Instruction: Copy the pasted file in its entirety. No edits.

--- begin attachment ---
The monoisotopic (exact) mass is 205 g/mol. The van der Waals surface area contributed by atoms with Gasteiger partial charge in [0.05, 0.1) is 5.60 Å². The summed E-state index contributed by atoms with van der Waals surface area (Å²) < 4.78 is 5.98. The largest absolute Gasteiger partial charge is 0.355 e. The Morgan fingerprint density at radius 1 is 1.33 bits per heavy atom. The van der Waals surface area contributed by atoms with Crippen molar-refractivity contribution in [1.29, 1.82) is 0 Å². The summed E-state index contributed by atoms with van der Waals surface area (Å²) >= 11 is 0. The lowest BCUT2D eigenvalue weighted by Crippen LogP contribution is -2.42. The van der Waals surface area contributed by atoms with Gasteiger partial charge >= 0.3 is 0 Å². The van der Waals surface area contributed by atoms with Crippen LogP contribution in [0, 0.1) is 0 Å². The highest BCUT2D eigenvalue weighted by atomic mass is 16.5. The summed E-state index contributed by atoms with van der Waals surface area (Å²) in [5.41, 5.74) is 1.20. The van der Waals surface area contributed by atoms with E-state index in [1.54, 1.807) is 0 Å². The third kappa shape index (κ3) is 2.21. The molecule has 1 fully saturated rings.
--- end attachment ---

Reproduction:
The monoisotopic (exact) mass is 205 g/mol. The van der Waals surface area contributed by atoms with Gasteiger partial charge in [0.05, 0.1) is 5.60 Å². The summed E-state index contributed by atoms with van der Waals surface area (Å²) < 4.78 is 5.98. The largest absolute Gasteiger partial charge is 0.355 e. The Morgan fingerprint density at radius 1 is 1.33 bits per heavy atom. The van der Waals surface area contributed by atoms with Crippen molar-refractivity contribution in [1.29, 1.82) is 0 Å². The summed E-state index contributed by atoms with van der Waals surface area (Å²) >= 11 is 0. The lowest BCUT2D eigenvalue weighted by Crippen LogP contribution is -2.42. The van der Waals surface area contributed by atoms with Gasteiger partial charge >= 0.3 is 0 Å². The van der Waals surface area contributed by atoms with Crippen LogP contribution in [0, 0.1) is 0 Å². The highest BCUT2D eigenvalue weighted by atomic mass is 16.5. The summed E-state index contributed by atoms with van der Waals surface area (Å²) in [5.41, 5.74) is 1.20. The van der Waals surface area contributed by atoms with E-state index in [1.54, 1.807) is 0 Å². The third kappa shape index (κ3) is 2.21. The molecule has 1 fully saturated rings.